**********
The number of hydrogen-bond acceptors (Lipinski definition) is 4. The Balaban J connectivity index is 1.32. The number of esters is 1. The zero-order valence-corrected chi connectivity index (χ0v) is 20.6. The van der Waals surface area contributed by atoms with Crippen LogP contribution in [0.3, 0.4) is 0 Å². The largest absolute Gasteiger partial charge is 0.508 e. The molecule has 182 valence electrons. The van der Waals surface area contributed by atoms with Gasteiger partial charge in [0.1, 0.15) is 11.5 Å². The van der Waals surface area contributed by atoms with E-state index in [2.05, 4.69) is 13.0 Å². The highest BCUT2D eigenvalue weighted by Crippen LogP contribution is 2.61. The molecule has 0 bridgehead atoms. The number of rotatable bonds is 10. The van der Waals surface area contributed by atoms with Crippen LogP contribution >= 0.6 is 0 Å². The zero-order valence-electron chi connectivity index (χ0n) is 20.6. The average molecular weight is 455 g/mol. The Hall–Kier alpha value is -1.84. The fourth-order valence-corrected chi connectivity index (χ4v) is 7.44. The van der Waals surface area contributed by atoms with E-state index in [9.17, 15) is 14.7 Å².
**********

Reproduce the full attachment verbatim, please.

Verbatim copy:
The number of hydrogen-bond acceptors (Lipinski definition) is 4. The Balaban J connectivity index is 1.32. The number of esters is 1. The zero-order valence-corrected chi connectivity index (χ0v) is 20.6. The van der Waals surface area contributed by atoms with Crippen LogP contribution in [0.3, 0.4) is 0 Å². The largest absolute Gasteiger partial charge is 0.508 e. The molecule has 182 valence electrons. The van der Waals surface area contributed by atoms with Gasteiger partial charge in [0.1, 0.15) is 11.5 Å². The van der Waals surface area contributed by atoms with E-state index in [2.05, 4.69) is 13.0 Å². The highest BCUT2D eigenvalue weighted by Crippen LogP contribution is 2.61. The molecule has 0 bridgehead atoms. The number of rotatable bonds is 10. The van der Waals surface area contributed by atoms with Crippen LogP contribution >= 0.6 is 0 Å². The zero-order valence-electron chi connectivity index (χ0n) is 20.6. The average molecular weight is 455 g/mol. The Hall–Kier alpha value is -1.84. The fourth-order valence-corrected chi connectivity index (χ4v) is 7.44. The van der Waals surface area contributed by atoms with E-state index in [9.17, 15) is 14.7 Å².